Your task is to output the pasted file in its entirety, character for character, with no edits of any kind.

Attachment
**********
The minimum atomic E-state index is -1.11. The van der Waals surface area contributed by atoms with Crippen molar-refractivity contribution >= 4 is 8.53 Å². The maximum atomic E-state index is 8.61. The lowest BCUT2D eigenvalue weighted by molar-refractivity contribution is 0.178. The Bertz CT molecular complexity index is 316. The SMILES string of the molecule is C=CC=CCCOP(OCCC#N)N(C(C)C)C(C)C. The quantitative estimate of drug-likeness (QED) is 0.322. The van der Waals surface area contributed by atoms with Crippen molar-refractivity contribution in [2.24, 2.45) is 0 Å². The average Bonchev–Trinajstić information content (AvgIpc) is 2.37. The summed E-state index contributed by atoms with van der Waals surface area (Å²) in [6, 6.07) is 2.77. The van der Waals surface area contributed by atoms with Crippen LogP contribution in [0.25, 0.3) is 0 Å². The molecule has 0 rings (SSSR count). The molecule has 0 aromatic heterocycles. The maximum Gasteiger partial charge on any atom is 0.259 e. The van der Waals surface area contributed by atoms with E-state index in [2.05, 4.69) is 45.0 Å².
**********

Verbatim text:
The minimum atomic E-state index is -1.11. The van der Waals surface area contributed by atoms with Crippen molar-refractivity contribution >= 4 is 8.53 Å². The maximum atomic E-state index is 8.61. The lowest BCUT2D eigenvalue weighted by molar-refractivity contribution is 0.178. The Bertz CT molecular complexity index is 316. The SMILES string of the molecule is C=CC=CCCOP(OCCC#N)N(C(C)C)C(C)C. The quantitative estimate of drug-likeness (QED) is 0.322. The van der Waals surface area contributed by atoms with Crippen molar-refractivity contribution in [2.24, 2.45) is 0 Å². The average Bonchev–Trinajstić information content (AvgIpc) is 2.37. The summed E-state index contributed by atoms with van der Waals surface area (Å²) in [6, 6.07) is 2.77. The van der Waals surface area contributed by atoms with Crippen LogP contribution in [0.25, 0.3) is 0 Å². The molecule has 0 rings (SSSR count). The molecule has 0 aromatic heterocycles. The maximum Gasteiger partial charge on any atom is 0.259 e. The van der Waals surface area contributed by atoms with E-state index in [2.05, 4.69) is 45.0 Å².